I’ll be honest, I had to look up exactly how far Mexico went in the 1998 World Cup.
I’m sure, like many around my age, the memory which came instantly to mind on recalling their performance was the Cuauhtemiña trick, brought to a wider audience by winger Cuauhtémoc Blanco – where two defenders could be evaded by trapping the ball between his ankles and jumping through the gap.
Of course, adding to the memorability was the kit, produced by ABA Sport, which featured a version of the Aztec Calendar across the shirt. It was certainly love-or-hate, but the passage of time has definitely helped it gain a cult status.
Mexico wore their home kit in their opener, a 3-1 win over South Korea, and their exit, the 2-1 last-16 loss to Germany. Just in case the pattern didn’t give away which team was wearing the shirt, as well as the crest the Mexicans had their flag on the right shoulder and the country name just above the number.
The swirling shorts stripes were quite nice, but the flag and ‘Mexico’ added to the busy-ness. We generally like horizontal stripes on socks but the mass of white lines at the bottom seemed out of place.
The away strip followed the same style, though with red as the secondary colour and green almost absent from the shirt. The only time it was worn in its intended format – with green shorts – was by goalkeeper Jorge Campos in the South Korea game, though.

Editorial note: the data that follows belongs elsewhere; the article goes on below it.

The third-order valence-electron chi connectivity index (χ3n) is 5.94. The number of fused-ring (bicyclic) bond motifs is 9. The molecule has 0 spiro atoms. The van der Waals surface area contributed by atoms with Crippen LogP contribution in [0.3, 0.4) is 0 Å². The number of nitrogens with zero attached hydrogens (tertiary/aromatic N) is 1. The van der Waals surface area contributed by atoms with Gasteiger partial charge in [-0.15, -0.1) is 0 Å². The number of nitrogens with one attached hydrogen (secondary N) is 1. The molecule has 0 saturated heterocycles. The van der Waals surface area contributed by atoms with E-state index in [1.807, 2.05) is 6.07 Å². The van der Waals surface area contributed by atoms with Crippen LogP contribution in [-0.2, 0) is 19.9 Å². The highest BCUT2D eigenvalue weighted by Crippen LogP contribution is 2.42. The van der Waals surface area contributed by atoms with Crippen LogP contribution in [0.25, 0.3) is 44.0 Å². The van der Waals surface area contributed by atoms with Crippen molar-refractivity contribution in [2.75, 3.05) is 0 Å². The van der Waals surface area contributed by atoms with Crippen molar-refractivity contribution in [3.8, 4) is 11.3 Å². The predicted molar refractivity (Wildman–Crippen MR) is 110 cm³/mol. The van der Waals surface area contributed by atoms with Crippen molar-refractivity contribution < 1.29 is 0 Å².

Despite red shirts v green shirts being allowed in that match, Mexico changed against Belgium and the Netherlands. There was a sock-clash to sort against Belgium, but green-white-white would have sufficed. Against the Dutch, both sides were in white shorts (that happened as well when the Netherlands played South Korea, who wore blue-white-blue).
Making something of a mockery of the fact that Mexico wore white in their latter two group games was that fact that Campos wore the home shirt. While he was provided with two bespoke kits, blue and yellow, the netminder – who had provided a sensory overload at USA 94 and sometimes moonlit as a striker – opted to pair the shorts from those outfits with the green top – yellow against Belgium and blue against Holland – and white away socks.
Mexico came from 2-0 down to draw with the Netherlands, Luis Hernández scoring an injury-time equaliser which meant they finished level on points though they had a worse goal difference.
As a result, Germany were the second-round opponents and, with Campos unable to wear the away shirt, one of the ‘proper’ goalkeeper tops – a badge-engineered Nike offering – finally saw some action.